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PCR Primer Design of Medicilon

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A primer is a short synthetic oligonucleotide which is used in many molecular techniques from PCR to DNA sequencing.  These primers are designed to have a sequence which is the reverse complement of a region of template or target DNA to which we wish the primer to anneal.

pcr primer design


Analysis of Primer Sequences 

When designing primers for PCR, sequencing or mutagenesis it is often necessary to make predictions about these primers, for example melting temperature (Tm) and propensity to form dimers with itself or other primers in the reaction.  The following program will perform these calculations on any primer sequence or pair.

The programs will calculate both the Tm of the primers, as well as any undesireable pairings of primers.  When primers form hairpin loops or dimers less primer is available for the desired reaction.

Primer Design Considerations

One of the single most important factors in successful automated DNA sequencing is proper primer design.  It is important that a primer has the following characteristics:

  • A melting temperature (Tm) in the range of 50 C to 65 C

  • Absence of dimerization capability

  • Absence of significant hairpin formation (>3 bp)

  • Lack of secondary priming sites

  • Low to moderate specific binding at the 3′ end (avoid high GC content to prevent mispriming)

Primers designed according to these criteria will generally be from 18 to 30 bases in length and have %GC of 40 to 60. Try to avoid using primers with Tm’s above 65-70 C, especially on high GC templates, as this can lead to secondary priming artifacts and noisy sequences. We strongly recommend the use of computer software to design primers with these characteristics. Examples of such software are: LaserGene (DNAStar), Oligo (National Biosciences, Inc.), MacVector (Kodak/IBI) and the GCG suite.

If designing a primer based on existing sequencing data, choose a priming site that is greater than 50 nucleotides away from the position where new sequence is needed. Avoid designing primers using regions of poorer quality sequence, such as areas beyond single peak resolution of a chromatogram (typically 600-700 bases). Avoid primers where alternative priming sites are present with more than 90% identity to the primary site or that match at more than seven consecutive nucleotides at the 3′ end.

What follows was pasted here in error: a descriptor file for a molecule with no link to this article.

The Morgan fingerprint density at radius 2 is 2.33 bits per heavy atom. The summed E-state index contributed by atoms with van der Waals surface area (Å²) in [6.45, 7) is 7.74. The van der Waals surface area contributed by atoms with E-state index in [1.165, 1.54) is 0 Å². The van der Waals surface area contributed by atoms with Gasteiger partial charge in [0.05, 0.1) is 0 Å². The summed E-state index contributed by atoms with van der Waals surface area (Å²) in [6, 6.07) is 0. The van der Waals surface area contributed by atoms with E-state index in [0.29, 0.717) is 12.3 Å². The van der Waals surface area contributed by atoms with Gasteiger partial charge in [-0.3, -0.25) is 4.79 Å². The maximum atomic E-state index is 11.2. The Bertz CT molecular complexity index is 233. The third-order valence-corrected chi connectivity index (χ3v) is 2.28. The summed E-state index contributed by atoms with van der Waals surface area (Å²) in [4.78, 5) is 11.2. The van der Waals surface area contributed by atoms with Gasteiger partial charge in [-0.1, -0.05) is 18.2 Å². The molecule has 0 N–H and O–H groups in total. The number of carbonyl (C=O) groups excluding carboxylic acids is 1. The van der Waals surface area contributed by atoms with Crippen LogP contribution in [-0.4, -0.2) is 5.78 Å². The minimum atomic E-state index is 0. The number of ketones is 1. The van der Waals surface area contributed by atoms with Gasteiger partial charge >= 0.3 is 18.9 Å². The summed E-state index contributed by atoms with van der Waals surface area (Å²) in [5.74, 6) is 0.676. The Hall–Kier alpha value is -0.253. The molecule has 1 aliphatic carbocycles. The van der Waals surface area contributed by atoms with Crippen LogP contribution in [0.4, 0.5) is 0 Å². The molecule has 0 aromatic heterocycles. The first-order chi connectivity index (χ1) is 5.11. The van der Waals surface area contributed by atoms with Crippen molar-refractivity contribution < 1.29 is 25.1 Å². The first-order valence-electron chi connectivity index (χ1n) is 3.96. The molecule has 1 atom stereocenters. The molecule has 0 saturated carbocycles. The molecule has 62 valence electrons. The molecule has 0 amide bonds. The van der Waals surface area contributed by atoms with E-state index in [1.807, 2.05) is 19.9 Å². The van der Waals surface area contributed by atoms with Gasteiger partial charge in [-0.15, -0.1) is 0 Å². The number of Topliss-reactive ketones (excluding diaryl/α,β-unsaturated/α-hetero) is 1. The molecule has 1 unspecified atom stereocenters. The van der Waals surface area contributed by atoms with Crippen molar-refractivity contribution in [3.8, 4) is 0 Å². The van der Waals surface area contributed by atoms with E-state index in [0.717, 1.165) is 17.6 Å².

Finally, be aware that no set of guidelines will always accurately predict the success of a primer. Some primers may fail for no apparent reason, and primers that appear to be poor candidates may work well.

Designing Degenerate Oligonucleotides

A group of degenerate oligonucleotides contain related sequences with differences at specific locations.  These are used simultaneously in the hope that one of the sequences of the oligonucleotides will be perfectly complementary to a target DNA sequence.

One common use of degenerate oligonucleotides is when the amino acid sequence of a protein is known.  One can reverse translate this sequence to determine all of the possible nucleotide sequences that could encode that amino acid sequence.  A set of degenerate oligonucleotides would then be produced matching those DNA sequences.  The following link will take you to a program that will perform a reverse translation.

Also keep in mind that most oligonucleotide synthesis reactions are only 98% efficient.  This means that each time a base is added, only 98% of the oligos will receive the base.  This is not often critical with shorter oligos, but as length increases, so does the probability that a primer will be missing a base.  This is very important in mutagenesis or cloning reactions.  Purification by HPLC or PAGE is recommended in some cases.

PCR Primer Design

PCR (Polymerase Chain Reaction)
Polymerase Chain Reaction is widely held as one of the most important inventions of the 20th century in molecular can now be amplified to be able to a identify, manipulate DNA, detect infectious organisms, including the viruses that cause AIDS, hepatitis, tuberculosis, detect genetic variations, including mutations, in human genes and numerous other tasks.

PCR involves the following three steps: denaturation, annealing and extension. First, the genetic material is denatured, converting the double stranded DNA molecules to single strands. The primers are then annealed to the complementary regions of the single stranded molecules. In the third step, they are extended by the action of the DNA polymerase. All these steps are temperature sensitive and the common choice of temperatures is 94℃, 60℃ and 70℃ respectively. Good primer design is essential for successful reactions. The important design considerations described below are a key to specific amplification with high yield. The preferred values indicated are built into all our products by default.

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Tips:  Above is part of PCR Primer Design.  You can also CONTACT US with any question or enquiry you may have. We will be happy to discuss your needs in detail and design an appropriate plan of action.

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